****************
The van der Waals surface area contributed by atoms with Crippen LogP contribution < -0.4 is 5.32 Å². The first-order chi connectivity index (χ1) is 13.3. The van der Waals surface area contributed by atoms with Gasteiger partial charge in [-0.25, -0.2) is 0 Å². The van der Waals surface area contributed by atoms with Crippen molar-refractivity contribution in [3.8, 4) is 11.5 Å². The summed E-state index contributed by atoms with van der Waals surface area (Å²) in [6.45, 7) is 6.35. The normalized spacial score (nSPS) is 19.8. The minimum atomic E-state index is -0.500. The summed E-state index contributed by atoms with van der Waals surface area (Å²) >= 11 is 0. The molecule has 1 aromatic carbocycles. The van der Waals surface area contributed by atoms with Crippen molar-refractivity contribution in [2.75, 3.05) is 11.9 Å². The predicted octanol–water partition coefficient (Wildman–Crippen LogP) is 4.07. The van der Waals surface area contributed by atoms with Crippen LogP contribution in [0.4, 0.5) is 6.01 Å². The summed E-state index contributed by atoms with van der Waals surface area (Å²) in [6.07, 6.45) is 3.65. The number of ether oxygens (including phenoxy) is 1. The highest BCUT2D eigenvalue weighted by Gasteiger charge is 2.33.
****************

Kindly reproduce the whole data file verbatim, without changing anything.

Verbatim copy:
The van der Waals surface area contributed by atoms with Crippen LogP contribution < -0.4 is 5.32 Å². The first-order chi connectivity index (χ1) is 13.3. The van der Waals surface area contributed by atoms with Gasteiger partial charge in [-0.25, -0.2) is 0 Å². The van der Waals surface area contributed by atoms with Crippen molar-refractivity contribution in [3.8, 4) is 11.5 Å². The summed E-state index contributed by atoms with van der Waals surface area (Å²) in [6.45, 7) is 6.35. The normalized spacial score (nSPS) is 19.8. The minimum atomic E-state index is -0.500. The summed E-state index contributed by atoms with van der Waals surface area (Å²) >= 11 is 0. The molecule has 1 aromatic carbocycles. The van der Waals surface area contributed by atoms with Crippen molar-refractivity contribution in [2.75, 3.05) is 11.9 Å². The predicted octanol–water partition coefficient (Wildman–Crippen LogP) is 4.07. The van der Waals surface area contributed by atoms with Crippen LogP contribution in [0.4, 0.5) is 6.01 Å². The summed E-state index contributed by atoms with van der Waals surface area (Å²) in [6.07, 6.45) is 3.65. The number of ether oxygens (including phenoxy) is 1. The highest BCUT2D eigenvalue weighted by Gasteiger charge is 2.33.